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William Duer to General Gates


Dalston' s Tavern, December 9, 1776, ten o' clock at night.

SIR: Since the resolutions which are referred to and enclosed in the above letter were agreed to, General Clinton and myself were requested by the Committee to proceed to Goshen, where we understood you was expected this evening, in order to know the route which the troops under your command propose taking, and to confer with you on other matters, which are the objects of these resolutions.

I am sorry we were not fortunate enough to meet with you; but from the intelligence we have received from your Aid-de-Camp, Major Pearce, and from the route which we find General Lee has taken through Princetown, we find that the intentions of both your Armies is to join General Washington, and not to form a separate Army in order to fall on the enemy' s rear.

In compliance, therefore, with his orders, General Clinton will be under the necessity of confining himself to the objects specified in the resolution marked No˙ 7, unless he should learn from either General Lee or yourself, that your intentions are to form another army on the rear of the enemy. For this purpose he desires me to inform you, that he will immediately order his troops to rendezvous at the place called H˙ City, near Kakeat, in Orange County, at the parting of the road which leads to Tappan and Paramus, where he will he ready to obey your orders, so far as they are consistent with the objects of the enclosed resolutions. The force he will have with him will consist of about fifteen hundred men.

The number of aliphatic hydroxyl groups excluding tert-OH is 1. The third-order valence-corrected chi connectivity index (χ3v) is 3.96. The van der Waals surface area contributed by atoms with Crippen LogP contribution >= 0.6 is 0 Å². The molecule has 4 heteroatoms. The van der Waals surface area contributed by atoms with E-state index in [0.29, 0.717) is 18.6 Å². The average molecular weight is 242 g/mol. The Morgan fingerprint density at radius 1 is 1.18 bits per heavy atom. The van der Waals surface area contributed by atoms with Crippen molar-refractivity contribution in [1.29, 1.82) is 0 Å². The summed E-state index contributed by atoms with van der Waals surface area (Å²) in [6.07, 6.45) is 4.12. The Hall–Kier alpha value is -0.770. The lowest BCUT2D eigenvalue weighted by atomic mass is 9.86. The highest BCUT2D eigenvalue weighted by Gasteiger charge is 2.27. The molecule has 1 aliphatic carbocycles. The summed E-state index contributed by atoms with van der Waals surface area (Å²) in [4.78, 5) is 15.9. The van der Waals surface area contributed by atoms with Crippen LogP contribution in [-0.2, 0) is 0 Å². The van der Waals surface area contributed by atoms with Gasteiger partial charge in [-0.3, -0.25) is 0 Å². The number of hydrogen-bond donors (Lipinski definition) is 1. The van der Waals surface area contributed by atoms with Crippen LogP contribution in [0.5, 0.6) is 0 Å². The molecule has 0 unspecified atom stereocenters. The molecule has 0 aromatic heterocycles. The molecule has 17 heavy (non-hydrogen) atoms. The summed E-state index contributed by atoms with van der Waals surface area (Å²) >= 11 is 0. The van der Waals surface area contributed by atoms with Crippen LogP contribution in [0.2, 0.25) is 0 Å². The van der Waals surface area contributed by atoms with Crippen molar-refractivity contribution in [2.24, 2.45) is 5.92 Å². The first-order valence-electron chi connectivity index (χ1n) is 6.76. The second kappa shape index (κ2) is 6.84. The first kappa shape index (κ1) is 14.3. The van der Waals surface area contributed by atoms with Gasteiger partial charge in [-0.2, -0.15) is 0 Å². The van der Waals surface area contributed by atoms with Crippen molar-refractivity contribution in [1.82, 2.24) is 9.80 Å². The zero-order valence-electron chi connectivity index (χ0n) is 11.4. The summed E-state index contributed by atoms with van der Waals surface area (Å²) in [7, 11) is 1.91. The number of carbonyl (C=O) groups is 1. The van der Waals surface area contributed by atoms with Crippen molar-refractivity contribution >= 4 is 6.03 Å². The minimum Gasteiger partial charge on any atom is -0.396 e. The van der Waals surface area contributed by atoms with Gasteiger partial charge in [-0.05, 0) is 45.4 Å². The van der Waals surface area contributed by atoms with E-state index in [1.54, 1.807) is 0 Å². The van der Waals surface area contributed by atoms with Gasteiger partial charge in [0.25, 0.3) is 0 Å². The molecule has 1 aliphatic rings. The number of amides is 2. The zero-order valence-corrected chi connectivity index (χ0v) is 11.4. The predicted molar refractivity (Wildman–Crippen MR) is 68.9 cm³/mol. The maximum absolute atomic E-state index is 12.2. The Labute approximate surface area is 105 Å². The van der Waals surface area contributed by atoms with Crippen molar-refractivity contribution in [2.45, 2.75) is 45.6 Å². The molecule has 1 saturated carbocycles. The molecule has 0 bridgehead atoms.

By the latest accounts, we hear that General Washington is daily receiving strong reinforcements from the Militia of Jersey and Pennsylvania; in consequence of which, he might probably be induced to form an army for the purpose of hemming in the enemy in the rear, were he made acquainted with the measures pursued by the Convention of the State of New-York. I have therefore to request the favour of you to have copies of the Committee' s letter to you and of the enclosed resolutions, transmitted immediately by express to his Excellency General Washington and to Major-General Lee, in order that they may pursue such measures as they shall judge best calculated for the general good.

I am, sir, with great respect, your obedient, humble servant,


Major-General Gates.